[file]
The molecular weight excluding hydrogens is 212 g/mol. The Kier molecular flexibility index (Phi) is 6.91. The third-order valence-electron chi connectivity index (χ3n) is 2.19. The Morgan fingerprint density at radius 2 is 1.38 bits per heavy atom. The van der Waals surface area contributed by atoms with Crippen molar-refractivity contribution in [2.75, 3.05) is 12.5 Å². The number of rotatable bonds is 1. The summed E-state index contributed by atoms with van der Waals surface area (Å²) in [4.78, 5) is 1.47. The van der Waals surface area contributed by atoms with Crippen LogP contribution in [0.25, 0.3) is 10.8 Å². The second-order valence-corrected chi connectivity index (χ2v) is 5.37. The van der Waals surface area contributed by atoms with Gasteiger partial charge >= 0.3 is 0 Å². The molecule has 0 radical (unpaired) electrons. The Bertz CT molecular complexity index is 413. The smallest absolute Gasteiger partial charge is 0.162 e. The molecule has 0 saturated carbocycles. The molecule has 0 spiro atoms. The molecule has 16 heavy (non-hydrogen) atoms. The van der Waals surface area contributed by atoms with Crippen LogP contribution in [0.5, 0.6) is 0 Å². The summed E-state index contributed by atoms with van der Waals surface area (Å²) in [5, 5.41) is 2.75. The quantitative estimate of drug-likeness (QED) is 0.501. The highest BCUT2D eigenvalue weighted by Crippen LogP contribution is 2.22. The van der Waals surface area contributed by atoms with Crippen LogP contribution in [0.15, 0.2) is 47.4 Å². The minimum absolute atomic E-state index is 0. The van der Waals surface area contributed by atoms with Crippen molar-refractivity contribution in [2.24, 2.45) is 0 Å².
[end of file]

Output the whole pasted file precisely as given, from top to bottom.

The molecular weight excluding hydrogens is 212 g/mol. The Kier molecular flexibility index (Phi) is 6.91. The third-order valence-electron chi connectivity index (χ3n) is 2.19. The Morgan fingerprint density at radius 2 is 1.38 bits per heavy atom. The van der Waals surface area contributed by atoms with Crippen molar-refractivity contribution in [2.75, 3.05) is 12.5 Å². The number of rotatable bonds is 1. The summed E-state index contributed by atoms with van der Waals surface area (Å²) in [4.78, 5) is 1.47. The van der Waals surface area contributed by atoms with Crippen LogP contribution in [0.25, 0.3) is 10.8 Å². The second-order valence-corrected chi connectivity index (χ2v) is 5.37. The van der Waals surface area contributed by atoms with Gasteiger partial charge >= 0.3 is 0 Å². The molecule has 0 radical (unpaired) electrons. The Bertz CT molecular complexity index is 413. The smallest absolute Gasteiger partial charge is 0.162 e. The molecule has 0 saturated carbocycles. The molecule has 0 spiro atoms. The molecule has 16 heavy (non-hydrogen) atoms. The van der Waals surface area contributed by atoms with Crippen LogP contribution in [0.5, 0.6) is 0 Å². The summed E-state index contributed by atoms with van der Waals surface area (Å²) in [5, 5.41) is 2.75. The quantitative estimate of drug-likeness (QED) is 0.501. The highest BCUT2D eigenvalue weighted by Crippen LogP contribution is 2.22. The van der Waals surface area contributed by atoms with Crippen LogP contribution in [0.15, 0.2) is 47.4 Å². The minimum absolute atomic E-state index is 0. The van der Waals surface area contributed by atoms with Crippen molar-refractivity contribution in [2.24, 2.45) is 0 Å².